Exciting new observational and theoretical advances lead today's solar physicists to challenge many of the predictions of even recent models. This volume summarizes the major questions at the forefront of solar physics theory and observations, and proposes priority recommendations to explore these questions.
Abstract The year 2008 marked the one hundredth anniversary of the observational discovery
by George Ellery Hale of magnetic field in sunspots (Hale in Astrophys. J. 28:315–343,
1908). This observation, the first to suggest a direct link between the best-known variable
features on the Sun and magnetism, started a line of research that has widened considerably
over the last 100 years and is continuing today. Knowledge about all aspects of the Sun
has increased in a remarkable way over the past few decades....
in sunlight. This resulted in the development of a wide variety of sophisticated
and elegant sundials, which became the standard timekeepers. Sundials were also
used as reference for other modes of time-keeping such as hourglasses.
Time kept by this method is called apparent solar time. The time between
successive appearances of the Sun at the local meridian defines the apparent
solar day. Because of Earth’s elliptical orbit, the angular distance it covers per
day varies. It moves more rapidly in winter when it approaches perihelion than
in summer when it’s near aphelion....
We present the proceedings from the workshop entitled Scientific Detectors
for Astronomy 2005, a weeklong meeting held in Taormina, Sicily during
19-25 June 2005. This was the sixth workshop of this series, and the fourth
with hardcover proceedings. By all measures, this workshop surpassed the
The primary purpose of any technical meeting is the exchange of scientific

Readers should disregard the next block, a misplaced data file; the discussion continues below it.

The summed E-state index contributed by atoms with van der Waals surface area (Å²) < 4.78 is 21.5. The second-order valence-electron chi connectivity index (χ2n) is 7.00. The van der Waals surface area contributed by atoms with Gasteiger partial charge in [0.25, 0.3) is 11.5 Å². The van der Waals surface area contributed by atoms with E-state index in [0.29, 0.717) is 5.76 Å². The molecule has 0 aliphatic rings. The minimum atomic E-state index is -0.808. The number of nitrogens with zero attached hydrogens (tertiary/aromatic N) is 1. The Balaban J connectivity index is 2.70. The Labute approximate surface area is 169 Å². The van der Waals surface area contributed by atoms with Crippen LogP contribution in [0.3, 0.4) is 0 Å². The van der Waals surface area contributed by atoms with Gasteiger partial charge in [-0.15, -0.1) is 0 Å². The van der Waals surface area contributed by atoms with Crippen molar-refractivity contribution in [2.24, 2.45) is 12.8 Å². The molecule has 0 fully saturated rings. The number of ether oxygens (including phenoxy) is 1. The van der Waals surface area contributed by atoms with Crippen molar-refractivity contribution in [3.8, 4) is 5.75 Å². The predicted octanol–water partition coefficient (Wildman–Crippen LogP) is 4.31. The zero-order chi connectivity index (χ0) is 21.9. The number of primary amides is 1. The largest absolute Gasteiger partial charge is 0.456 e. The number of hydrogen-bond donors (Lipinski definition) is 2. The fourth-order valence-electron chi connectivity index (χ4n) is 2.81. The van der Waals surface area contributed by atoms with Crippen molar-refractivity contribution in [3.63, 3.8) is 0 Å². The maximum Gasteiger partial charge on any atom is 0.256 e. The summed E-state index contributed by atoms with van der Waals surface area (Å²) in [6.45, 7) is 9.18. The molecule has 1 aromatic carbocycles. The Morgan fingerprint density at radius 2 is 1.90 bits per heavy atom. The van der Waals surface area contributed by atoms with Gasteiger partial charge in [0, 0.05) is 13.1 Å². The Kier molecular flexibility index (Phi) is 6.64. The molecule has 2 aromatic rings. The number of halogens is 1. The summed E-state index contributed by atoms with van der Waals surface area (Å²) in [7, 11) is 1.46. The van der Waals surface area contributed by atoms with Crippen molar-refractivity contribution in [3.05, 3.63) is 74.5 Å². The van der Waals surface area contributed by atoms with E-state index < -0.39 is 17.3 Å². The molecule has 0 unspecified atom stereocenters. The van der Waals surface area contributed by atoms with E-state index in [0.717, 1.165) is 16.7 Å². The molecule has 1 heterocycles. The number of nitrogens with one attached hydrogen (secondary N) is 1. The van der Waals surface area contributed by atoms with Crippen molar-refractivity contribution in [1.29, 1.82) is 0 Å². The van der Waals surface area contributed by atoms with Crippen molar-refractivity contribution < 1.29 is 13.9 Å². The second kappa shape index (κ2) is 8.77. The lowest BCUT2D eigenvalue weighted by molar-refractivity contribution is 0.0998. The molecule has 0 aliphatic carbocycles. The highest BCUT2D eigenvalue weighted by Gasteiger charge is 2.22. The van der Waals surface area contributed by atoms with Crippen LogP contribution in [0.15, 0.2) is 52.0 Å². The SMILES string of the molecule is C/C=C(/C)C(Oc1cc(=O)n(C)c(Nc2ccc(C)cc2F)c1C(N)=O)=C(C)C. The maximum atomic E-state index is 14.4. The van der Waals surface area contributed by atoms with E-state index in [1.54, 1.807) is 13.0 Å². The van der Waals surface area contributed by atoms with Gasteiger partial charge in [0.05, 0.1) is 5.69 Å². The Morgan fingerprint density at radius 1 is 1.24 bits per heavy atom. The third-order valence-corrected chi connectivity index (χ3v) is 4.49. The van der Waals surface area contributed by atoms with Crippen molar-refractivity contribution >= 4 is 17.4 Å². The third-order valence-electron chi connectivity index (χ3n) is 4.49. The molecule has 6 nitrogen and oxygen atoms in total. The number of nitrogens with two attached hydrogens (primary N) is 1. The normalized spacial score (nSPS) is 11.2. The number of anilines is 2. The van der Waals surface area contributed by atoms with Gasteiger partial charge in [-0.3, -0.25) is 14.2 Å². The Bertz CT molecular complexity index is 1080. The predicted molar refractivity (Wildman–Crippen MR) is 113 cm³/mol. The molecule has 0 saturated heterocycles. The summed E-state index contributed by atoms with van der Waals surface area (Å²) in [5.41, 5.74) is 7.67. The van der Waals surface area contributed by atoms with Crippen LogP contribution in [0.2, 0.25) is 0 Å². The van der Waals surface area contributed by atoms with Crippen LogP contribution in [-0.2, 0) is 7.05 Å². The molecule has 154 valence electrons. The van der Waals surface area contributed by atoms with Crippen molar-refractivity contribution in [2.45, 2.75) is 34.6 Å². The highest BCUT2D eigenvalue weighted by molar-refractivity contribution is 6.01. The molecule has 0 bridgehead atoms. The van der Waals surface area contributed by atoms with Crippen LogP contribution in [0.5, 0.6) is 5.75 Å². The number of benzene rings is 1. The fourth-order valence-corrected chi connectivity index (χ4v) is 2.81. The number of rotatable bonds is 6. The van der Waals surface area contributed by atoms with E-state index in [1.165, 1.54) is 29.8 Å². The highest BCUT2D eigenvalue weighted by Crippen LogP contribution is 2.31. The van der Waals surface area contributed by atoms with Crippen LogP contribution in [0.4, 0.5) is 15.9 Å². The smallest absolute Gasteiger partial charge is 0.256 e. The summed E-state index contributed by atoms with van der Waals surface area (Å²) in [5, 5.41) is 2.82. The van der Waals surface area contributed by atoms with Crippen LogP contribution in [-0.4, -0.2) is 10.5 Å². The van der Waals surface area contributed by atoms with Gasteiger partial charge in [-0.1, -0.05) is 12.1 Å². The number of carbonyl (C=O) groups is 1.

and engineering information.
The distinction between geophysics and astronomy was once clear. Events
on Earth constituted the realm of geophysics, while astronomy encompassed
objects that are located many light years from the Sun and Earth. Interstellar
clouds were “out there”, where they could be observed from isolated observatories
nestled under the starry skies of the world’s deserts. Geology relied
on shovels and drill bits to obtain samples of mud and ice that contained clues
to the paleoclimate.
In this book we provide a comprehensive introduction into the basic physics of phenomena
in the solar corona. Solar physics has evolved over three distinctly different
phases using progressively more sophisticated observing tools. The first phase
of naked-eye observations that dates back over several thousands of years has been
mainly concerned with observations and reports of solar eclipses and the role of the
Sun in celestial mechanics.
The magnetosphere is an open system that interacts with the solar wind. In this system, solar wind energy continuously permeates different regions of the magnetosphere through electromagnetic processes, which we can well describe in terms of current systems. In fact, our ability to use various methods to study magnetospheric current systems has recently prompted significant progress in our understanding of the phenomenon.
The Earth is the only planet in our solar system that supports life. The complex process of evolution occurred on Earth only because of some unique environmental conditions that were present: water, an oxygen-rich atmosphere, and a suitable surface temperature. Climate change refers to a statistically significant variation in either the mean state of the climate or in its variability, persisting for an extended period (typically decades or longer).